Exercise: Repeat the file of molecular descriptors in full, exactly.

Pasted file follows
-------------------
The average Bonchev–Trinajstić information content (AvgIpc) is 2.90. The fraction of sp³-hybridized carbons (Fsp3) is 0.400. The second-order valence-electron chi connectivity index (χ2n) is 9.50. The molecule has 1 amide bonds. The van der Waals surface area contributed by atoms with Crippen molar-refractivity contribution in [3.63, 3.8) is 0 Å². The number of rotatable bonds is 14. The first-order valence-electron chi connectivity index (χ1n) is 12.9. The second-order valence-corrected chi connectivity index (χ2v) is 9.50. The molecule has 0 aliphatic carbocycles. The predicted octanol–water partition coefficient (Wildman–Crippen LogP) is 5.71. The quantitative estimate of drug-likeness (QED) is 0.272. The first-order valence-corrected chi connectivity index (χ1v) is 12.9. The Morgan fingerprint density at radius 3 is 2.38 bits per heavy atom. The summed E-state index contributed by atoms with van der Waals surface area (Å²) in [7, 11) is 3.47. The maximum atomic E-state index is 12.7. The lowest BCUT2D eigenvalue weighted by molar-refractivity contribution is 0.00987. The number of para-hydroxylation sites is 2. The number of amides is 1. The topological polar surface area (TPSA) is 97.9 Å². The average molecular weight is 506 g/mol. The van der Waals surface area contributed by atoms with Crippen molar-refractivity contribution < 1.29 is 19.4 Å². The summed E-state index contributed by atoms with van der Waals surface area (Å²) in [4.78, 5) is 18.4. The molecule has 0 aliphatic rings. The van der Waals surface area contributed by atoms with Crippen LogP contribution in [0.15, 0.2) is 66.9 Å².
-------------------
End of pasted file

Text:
The average Bonchev–Trinajstić information content (AvgIpc) is 2.90. The fraction of sp³-hybridized carbons (Fsp3) is 0.400. The second-order valence-electron chi connectivity index (χ2n) is 9.50. The molecule has 1 amide bonds. The van der Waals surface area contributed by atoms with Crippen molar-refractivity contribution in [3.63, 3.8) is 0 Å². The number of rotatable bonds is 14. The first-order valence-electron chi connectivity index (χ1n) is 12.9. The second-order valence-corrected chi connectivity index (χ2v) is 9.50. The molecule has 0 aliphatic carbocycles. The predicted octanol–water partition coefficient (Wildman–Crippen LogP) is 5.71. The quantitative estimate of drug-likeness (QED) is 0.272. The first-order valence-corrected chi connectivity index (χ1v) is 12.9. The Morgan fingerprint density at radius 3 is 2.38 bits per heavy atom. The summed E-state index contributed by atoms with van der Waals surface area (Å²) in [7, 11) is 3.47. The maximum atomic E-state index is 12.7. The lowest BCUT2D eigenvalue weighted by molar-refractivity contribution is 0.00987. The number of para-hydroxylation sites is 2. The number of amides is 1. The topological polar surface area (TPSA) is 97.9 Å². The average molecular weight is 506 g/mol. The van der Waals surface area contributed by atoms with Crippen molar-refractivity contribution < 1.29 is 19.4 Å². The summed E-state index contributed by atoms with van der Waals surface area (Å²) in [4.78, 5) is 18.4. The molecule has 0 aliphatic rings. The van der Waals surface area contributed by atoms with Crippen LogP contribution in [0.15, 0.2) is 66.9 Å².